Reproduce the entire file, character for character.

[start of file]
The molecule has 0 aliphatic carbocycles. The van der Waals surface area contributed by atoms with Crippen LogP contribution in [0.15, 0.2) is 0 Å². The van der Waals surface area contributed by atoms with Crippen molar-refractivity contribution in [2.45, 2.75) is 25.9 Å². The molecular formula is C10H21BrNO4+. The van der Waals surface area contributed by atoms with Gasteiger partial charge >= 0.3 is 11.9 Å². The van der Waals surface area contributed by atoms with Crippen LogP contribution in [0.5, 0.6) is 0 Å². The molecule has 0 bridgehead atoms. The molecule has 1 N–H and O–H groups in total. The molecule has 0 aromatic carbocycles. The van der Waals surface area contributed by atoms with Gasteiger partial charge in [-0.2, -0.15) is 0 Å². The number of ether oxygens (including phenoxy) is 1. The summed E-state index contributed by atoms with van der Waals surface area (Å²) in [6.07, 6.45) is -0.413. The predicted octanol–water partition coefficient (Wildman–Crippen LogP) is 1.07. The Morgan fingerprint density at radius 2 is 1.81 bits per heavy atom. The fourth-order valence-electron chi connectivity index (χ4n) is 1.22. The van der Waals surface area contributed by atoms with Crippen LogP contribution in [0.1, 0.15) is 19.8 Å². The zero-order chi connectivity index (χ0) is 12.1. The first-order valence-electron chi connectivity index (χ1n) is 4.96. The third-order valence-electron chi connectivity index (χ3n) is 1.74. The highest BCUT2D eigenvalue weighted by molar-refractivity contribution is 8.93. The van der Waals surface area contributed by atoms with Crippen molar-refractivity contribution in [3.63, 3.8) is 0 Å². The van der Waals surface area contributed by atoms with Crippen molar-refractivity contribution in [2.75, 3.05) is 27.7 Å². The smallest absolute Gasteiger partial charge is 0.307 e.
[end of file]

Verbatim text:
The molecule has 0 aliphatic carbocycles. The van der Waals surface area contributed by atoms with Crippen LogP contribution in [0.15, 0.2) is 0 Å². The van der Waals surface area contributed by atoms with Crippen molar-refractivity contribution in [2.45, 2.75) is 25.9 Å². The molecular formula is C10H21BrNO4+. The van der Waals surface area contributed by atoms with Gasteiger partial charge >= 0.3 is 11.9 Å². The van der Waals surface area contributed by atoms with Crippen LogP contribution in [0.5, 0.6) is 0 Å². The molecule has 0 bridgehead atoms. The molecule has 1 N–H and O–H groups in total. The molecule has 0 aromatic carbocycles. The van der Waals surface area contributed by atoms with Gasteiger partial charge in [-0.2, -0.15) is 0 Å². The number of ether oxygens (including phenoxy) is 1. The summed E-state index contributed by atoms with van der Waals surface area (Å²) in [6.07, 6.45) is -0.413. The predicted octanol–water partition coefficient (Wildman–Crippen LogP) is 1.07. The Morgan fingerprint density at radius 2 is 1.81 bits per heavy atom. The fourth-order valence-electron chi connectivity index (χ4n) is 1.22. The van der Waals surface area contributed by atoms with Crippen LogP contribution in [0.1, 0.15) is 19.8 Å². The zero-order chi connectivity index (χ0) is 12.1. The first-order valence-electron chi connectivity index (χ1n) is 4.96. The third-order valence-electron chi connectivity index (χ3n) is 1.74. The highest BCUT2D eigenvalue weighted by molar-refractivity contribution is 8.93. The van der Waals surface area contributed by atoms with Crippen molar-refractivity contribution in [3.63, 3.8) is 0 Å². The van der Waals surface area contributed by atoms with Crippen molar-refractivity contribution in [2.75, 3.05) is 27.7 Å². The smallest absolute Gasteiger partial charge is 0.307 e.